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Aston Martin's Cosworth 6.5L 1000 hp V12 is NATURALLY ASPIRATED


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#201 Greg Locock

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Posted 04 October 2019 - 21:56

Yes there is enough H2O around the planet to raise sea levels by 20m.  Probably 200, even 400. coo.

 

300px-Phanerozoic_Sea_Level.png

 

In the last 15000 years sea levels have risen by 110m, as the ice caps melted. The current rate, 3m per 1000 years, would be an indiscernible blip on this graph.

 

300px-Post-Glacial_Sea_Level.png


Edited by Greg Locock, 04 October 2019 - 21:58.


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#202 gruntguru

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Posted 04 October 2019 - 23:20

Sea ice is little of a problem since it displaces 90% of its volume so melting it would make only a small variation.

Sea ice actually is no problem. When it melts it shrinks to fit into the 90% space that was already underwater.



#203 gruntguru

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Posted 08 November 2019 - 05:19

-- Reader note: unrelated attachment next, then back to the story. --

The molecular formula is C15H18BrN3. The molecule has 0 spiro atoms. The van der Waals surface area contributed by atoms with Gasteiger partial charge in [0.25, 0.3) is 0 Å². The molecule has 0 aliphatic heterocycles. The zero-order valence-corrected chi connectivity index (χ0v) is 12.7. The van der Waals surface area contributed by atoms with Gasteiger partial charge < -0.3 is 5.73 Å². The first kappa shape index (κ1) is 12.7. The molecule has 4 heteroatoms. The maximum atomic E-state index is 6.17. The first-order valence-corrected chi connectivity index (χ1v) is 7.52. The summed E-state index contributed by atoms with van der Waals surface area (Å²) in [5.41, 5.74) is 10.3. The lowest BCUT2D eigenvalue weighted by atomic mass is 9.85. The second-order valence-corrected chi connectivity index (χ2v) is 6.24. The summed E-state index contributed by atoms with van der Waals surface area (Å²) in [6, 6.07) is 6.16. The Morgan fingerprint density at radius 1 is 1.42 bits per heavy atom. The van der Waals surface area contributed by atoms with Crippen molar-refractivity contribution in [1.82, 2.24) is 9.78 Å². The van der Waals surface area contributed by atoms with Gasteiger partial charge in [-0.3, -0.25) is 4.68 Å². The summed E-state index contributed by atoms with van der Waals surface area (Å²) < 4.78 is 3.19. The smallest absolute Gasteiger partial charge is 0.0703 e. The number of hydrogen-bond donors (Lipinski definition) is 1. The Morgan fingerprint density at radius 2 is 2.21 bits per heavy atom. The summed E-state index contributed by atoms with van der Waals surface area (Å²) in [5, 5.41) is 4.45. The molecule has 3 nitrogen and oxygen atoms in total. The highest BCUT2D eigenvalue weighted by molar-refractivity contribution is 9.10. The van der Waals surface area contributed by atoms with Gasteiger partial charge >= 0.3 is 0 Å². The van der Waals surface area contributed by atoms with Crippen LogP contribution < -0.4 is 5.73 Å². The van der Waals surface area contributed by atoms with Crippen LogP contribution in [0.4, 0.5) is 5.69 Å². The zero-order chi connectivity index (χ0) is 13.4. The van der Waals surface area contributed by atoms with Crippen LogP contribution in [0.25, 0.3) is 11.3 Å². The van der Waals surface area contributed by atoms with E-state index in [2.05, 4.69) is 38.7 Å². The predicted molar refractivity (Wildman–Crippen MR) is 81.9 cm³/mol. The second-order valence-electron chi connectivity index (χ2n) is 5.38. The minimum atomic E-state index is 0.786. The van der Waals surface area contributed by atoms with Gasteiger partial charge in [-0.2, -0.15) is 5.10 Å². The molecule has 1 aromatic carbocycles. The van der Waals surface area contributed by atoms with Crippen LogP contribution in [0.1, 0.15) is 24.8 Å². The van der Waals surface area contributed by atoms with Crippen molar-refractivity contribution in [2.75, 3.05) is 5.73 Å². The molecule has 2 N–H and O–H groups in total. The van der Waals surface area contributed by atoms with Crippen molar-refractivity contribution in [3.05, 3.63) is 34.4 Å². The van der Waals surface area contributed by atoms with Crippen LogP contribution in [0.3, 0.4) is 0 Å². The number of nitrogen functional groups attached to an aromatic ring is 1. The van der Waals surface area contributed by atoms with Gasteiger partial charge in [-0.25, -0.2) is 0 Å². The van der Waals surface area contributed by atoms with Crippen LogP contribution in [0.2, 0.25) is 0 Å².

Sea level is rising at 0.2m per century. New research suggests it could be 3.0m per century by the end of this century.

 

https://theconversat...rrifying-126017

 

 

The Earth is presently in an interglacial period which began about 10,000 years ago. But greenhouse gas emissions over the past 200 years have caused climate changes that are faster and more extreme than experienced during the last interglacial. This means past rates of sea level rise provide only low-end predictions of what might happen in future.

 

We examined data from the last interglacial, which occurred 125,000 to 118,000 years ago. Temperatures were up to 1℃ higher than today - similar to those projected for the near future.

 

Our research reveals that ice melt in the last interglacial period caused global seas to rise about 10 metres above the present level. The ice melted first in Antarctica, then a few thousand years later in Greenland.

 

Sea levels rose at up to 3 metres per century, far exceeding the roughly 0.3-metre rise observed over the past 150 years.